- The Washington Times - Wednesday, January 26, 2005

An Oregon woman who underwent an abortion when she was 15 has settled out of court in a lawsuit against the Portland clinic where the procedure was performed. The lawsuit said workers failed to advise her that the procedure would put her at increased risk for breast cancer.

In paperwork completed before her May 2001 abortion, the girl informed officials at the All Women’s Health Services clinic that both cancer and “breast disease” ran in her family, her attorney, Jonathan Clark, said yesterday.

“My client pointed out that her mother, her grandmother, an aunt and an uncle all had had cancer and that her grandmother had had breast disease, which, in fact, was breast cancer,” Mr. Clark said.

But clinic staffers did not advise the girl, whom he did not identify, that she faced both psychological risks and an increased breast cancer risk by having the abortion, Mr. Clark said.

When All Women’s Heath Services closed its doors in August 2003, the clinic had $150,000 in unpaid bills.

Last fall, attorneys for the former clinic notified Mr. Clark that it was offering his client a financial settlement, and Multnomah County Judge Dale Koch signed an agreement to that effect on Monday. The amount of the judgment is confidential.

“In Oregon,” Mr. Clark said, “there is no statute that requires” that abortion providers disclose that the procedure “increases the risk for breast cancer.” But he said patients “do need to be told of individual risks they might face.”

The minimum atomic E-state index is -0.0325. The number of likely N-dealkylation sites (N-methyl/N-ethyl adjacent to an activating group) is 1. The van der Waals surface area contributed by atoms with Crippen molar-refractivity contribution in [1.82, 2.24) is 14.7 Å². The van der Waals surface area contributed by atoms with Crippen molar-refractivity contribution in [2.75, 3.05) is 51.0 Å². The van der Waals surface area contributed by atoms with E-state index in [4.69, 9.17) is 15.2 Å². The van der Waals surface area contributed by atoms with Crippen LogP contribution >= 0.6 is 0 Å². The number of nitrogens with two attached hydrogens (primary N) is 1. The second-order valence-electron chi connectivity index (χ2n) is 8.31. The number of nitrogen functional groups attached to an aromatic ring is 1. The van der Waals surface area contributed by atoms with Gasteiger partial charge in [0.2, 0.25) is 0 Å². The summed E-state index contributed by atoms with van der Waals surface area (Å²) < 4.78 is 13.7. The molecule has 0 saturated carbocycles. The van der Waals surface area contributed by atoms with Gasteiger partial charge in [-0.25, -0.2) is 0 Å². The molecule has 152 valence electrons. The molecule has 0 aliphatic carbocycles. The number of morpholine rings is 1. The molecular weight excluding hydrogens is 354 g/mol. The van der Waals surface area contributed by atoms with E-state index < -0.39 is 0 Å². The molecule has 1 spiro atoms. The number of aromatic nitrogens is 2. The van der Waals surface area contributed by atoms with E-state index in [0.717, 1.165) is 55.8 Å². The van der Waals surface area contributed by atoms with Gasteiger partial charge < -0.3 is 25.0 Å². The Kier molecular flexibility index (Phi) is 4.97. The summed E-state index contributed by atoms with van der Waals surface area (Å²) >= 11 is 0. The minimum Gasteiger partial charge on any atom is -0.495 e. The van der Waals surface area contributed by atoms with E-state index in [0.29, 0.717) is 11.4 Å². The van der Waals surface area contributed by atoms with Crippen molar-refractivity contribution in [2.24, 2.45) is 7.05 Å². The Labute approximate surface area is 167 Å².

David R. Foster, a Portland lawyer who represented the clinic in the case, said the clinic is bankrupt. Asked why it agreed to settle, he said that decision was made by the insurance firm for the defunct business, “based on the [probable] cost of a defense.”

“I predict we would have won if it had gone to trial,” he said.

In the lawsuit, Mr. Clark had cited 1994 medical research by doctors at the Fred Hutchinson Cancer Center in Seattle that found that girls younger than 18 who had abortions in the first trimester had a 150 percent greater risk of developing breast cancer than those who did not have abortions.

The report, published in the Journal of the National Cancer Institute, found the risk was higher if the pregnancy had advanced beyond eight weeks or if the girl had a family history of breast cancer.

Pro-choice groups have never given credence to the study, especially its claims that, overall, women who had abortions were 50 percent more likely to develop breast cancer. The cancer institute called the findings “inconclusive” in news stories at the time of publication.

Mr. Clark said his client, who is now 19 and does not have breast cancer, was seven weeks pregnant at the time of her abortion.

He pointed out that the girl’s parents did not learn of her pregnancy or its termination until months afterward.

“In Oregon, a 15-year-old can consent to a medical or dental procedure” without parental notification, Mr. Clark said.

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